WASHINGTON (Dec. 14) -- Alaskans have the shortest commutes to work -- less than 10 minutes in many areas. Homeowners on Nantucket Island, off Massachusetts, live in the nation's more expensive houses -- the median home value is $1 million. And residents of Washington, D.C., suburbs are the best educated.
Those characteristics are among the new findings released today by the U.S. Census Bureau as part of its American Community Survey for 2005 to 2009. In all, the bureau released 11 billion bits of data involving 670,000 distinct geographic areas. It is the largest single-day release of data in census history. One in nine Americans was surveyed on 72 topics, including housing, education, employment, commuting patterns and veteran status.
"The data ... provide a statistical foundation to evaluate our nation's needs, and we now share them with communities across the country as a powerful resource for decision-making," said Robert Groves, director of the U.S. Census Bureau.
The five-year American Community Survey is the first time estimates for socio-economic, housing and demographic statistics have become available for every community in the nation. The Census Bureau plans to release a new set of five-year statistics every year.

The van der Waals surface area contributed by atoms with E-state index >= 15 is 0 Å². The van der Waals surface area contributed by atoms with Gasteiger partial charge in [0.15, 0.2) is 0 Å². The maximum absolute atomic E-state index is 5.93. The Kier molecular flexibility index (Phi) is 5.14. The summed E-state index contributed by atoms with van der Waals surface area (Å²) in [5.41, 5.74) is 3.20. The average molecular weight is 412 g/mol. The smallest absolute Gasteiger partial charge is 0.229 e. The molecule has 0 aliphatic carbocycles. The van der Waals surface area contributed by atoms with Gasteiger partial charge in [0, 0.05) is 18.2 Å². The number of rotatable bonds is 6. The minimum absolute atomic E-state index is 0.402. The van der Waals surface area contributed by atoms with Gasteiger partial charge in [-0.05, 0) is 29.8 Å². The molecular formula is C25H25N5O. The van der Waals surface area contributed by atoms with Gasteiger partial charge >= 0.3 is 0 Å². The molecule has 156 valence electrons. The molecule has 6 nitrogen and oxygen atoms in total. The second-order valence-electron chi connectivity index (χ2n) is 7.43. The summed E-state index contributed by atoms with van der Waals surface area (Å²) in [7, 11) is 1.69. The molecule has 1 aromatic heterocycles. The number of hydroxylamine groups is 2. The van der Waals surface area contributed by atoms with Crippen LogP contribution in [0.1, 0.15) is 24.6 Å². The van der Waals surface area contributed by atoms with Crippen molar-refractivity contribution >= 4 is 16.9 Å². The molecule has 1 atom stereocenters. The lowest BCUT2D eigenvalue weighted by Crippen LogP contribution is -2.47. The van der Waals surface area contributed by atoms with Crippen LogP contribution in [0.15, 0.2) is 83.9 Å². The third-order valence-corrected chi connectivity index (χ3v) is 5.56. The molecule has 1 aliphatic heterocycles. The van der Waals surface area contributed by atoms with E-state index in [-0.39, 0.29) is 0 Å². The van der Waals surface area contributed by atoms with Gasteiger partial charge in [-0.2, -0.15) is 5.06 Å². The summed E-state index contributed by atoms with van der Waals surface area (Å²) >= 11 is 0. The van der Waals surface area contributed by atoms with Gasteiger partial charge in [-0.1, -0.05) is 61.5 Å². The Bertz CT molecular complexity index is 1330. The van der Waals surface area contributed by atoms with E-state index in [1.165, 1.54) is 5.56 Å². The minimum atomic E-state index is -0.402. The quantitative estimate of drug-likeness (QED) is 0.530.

The data is used by public officials to make local decisions such as where to build new schools and hospitals. Previously, American Community Survey information was produced once every 10 years from the census "long form" sent to a sampling of the nation's population.
Among the findings:
- Commutes: Twelve of 14 counties with commute times under 10 minutes are in Alaska. King County, Texas, recorded the shortest commute at 3.4 minutes. The national average for workers 16 and older is 25.2 minutes. The longest mean commute is Richmond County, N.Y., with 42.5 minutes.
- Housing: Counties with the lowest median home values include Reeves, Texas, at $29,400. Of 33 counties with median home values under $50,000, 19 of them are in Texas. Of 32 counties with median home values topping $500,000, the majority are in California.
- Education: In five counties, fewer than 60 percent of adults older than 25 had completed high school. Four of those counties are in Texas: Maverick, Presidio, Starr and Willacy. The fifth is Holmes County, Ohio. At the other end of the scale, in 17 counties, 50 percent or more have bachelor's degrees. Seven of those counties are in suburban Washington; three are in Colorado; and two are in the Bay Area in California.